Technically, we had a first this year. Two of the sessions were presented via videoconference. Friday morning the K-12 participants heard from two secondary level distance education programs. Gary Russell, teacher for the Mid-America Adventist Virtual School (MAAVS), shared how the school began its low-profile experiment with asynchronous courses for secondary students last July. It has assisted twenty-one students. Participants learned how students get connected to courses from HSI and Class.com, and how MAAVS teachers were trained. Following his presentation, Shelley Bacon, from Colville , Washington , shared a presentation on her teaching for AE21 . AE21 is an exciting and innovative education program endorsed by the North American Division's Office of Education and hosted by the Florida Conference of Seventh-day Adventists. AE21 reaches students across the United States using a variety of communication technologies including videoconferencing. Shelley explained her use of various technologies, including email, web-based instruction, videoconferencing, instant messaging, and the web cam. She also taught a mini-lesson to the participants, who began to understand how students participant in this type of distance education. Even the technologists in the session were impressed with the varied use of technologies in Adventist education.

On Friday afternoon, participants at the conference met with another 15 participants in Lincoln , Nebraska . Representatives from Class.com, MidAmerica Adventist Online School , Mid-America Union Conference, Nebraska Wesleyan University , and Union College connected to the AVLN conference from a distance. Carole Kilcher, Nebraska Wesleyan University , facilitated the session from Lincoln , NB. The presenters, Gwen Nugent, and Jill Hochstein from Nebraska Educational Telecommunications, talked about blended learning, e-learning, Webcasting, and Internet2 . The session demonstrated instructional examples of learner-centered, interactive instruction and training using both the Web and CD-ROM. These technologies provide the opportunity to create customized learning environments, adapting the instruction to the needs of the learner and enabling communication with the instructor, other students, and external experts. Participants also learned about learning objects, modular development, and embedded assessment.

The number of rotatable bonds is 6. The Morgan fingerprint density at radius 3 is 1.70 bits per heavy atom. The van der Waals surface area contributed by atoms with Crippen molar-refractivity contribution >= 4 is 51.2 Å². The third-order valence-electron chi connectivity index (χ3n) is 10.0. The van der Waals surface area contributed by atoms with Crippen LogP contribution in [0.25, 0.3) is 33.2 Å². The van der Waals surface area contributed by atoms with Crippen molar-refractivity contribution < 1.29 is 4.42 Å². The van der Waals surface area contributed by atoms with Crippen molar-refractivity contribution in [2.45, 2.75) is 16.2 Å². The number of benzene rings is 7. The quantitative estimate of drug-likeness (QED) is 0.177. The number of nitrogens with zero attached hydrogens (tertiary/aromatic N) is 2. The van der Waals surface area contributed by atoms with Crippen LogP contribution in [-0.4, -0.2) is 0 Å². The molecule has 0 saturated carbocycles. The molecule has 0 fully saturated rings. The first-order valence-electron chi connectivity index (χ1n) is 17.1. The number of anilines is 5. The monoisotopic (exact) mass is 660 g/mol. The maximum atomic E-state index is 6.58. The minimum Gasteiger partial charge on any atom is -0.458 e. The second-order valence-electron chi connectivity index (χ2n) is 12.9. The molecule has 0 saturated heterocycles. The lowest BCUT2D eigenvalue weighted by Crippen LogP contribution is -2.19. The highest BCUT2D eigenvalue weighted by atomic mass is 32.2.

At the close of the day on Friday, K-12 and higher education participants met separately to brainstorm recommendations and action steps for the following year. The higher education group developed recommendations specifically for the General Conference Commission on Higher Education and the Adventist Distance Education Consortium. The K-12 group focused on recommendations for staff development for K-12 teachers. The recommendations from both groups can be viewed online .

Finally, the conference closed with Sabbath services. On Friday night, Daryl Gungadoo, from Adventist World Radio shared an update of what AWR is doing around the world. John Banks, Communications Department, General Conference, preached on Sabbath morning. Vespers Friday night featured Ronald Vyhmeister, Business Department, AIIAS. Participants left refreshed and challenged to continue their work in Sharing Christ through Technology.


Janine Lim is an Instructional Technology Consultant at the Berrien County Intermediate School District in Berrien Springs, Michigan. She works with Adventist schools, as well as with other private and public schools.

Notes and References

  1. http://www.mongoosetech.com/




© 2002 Journal of Adventist Education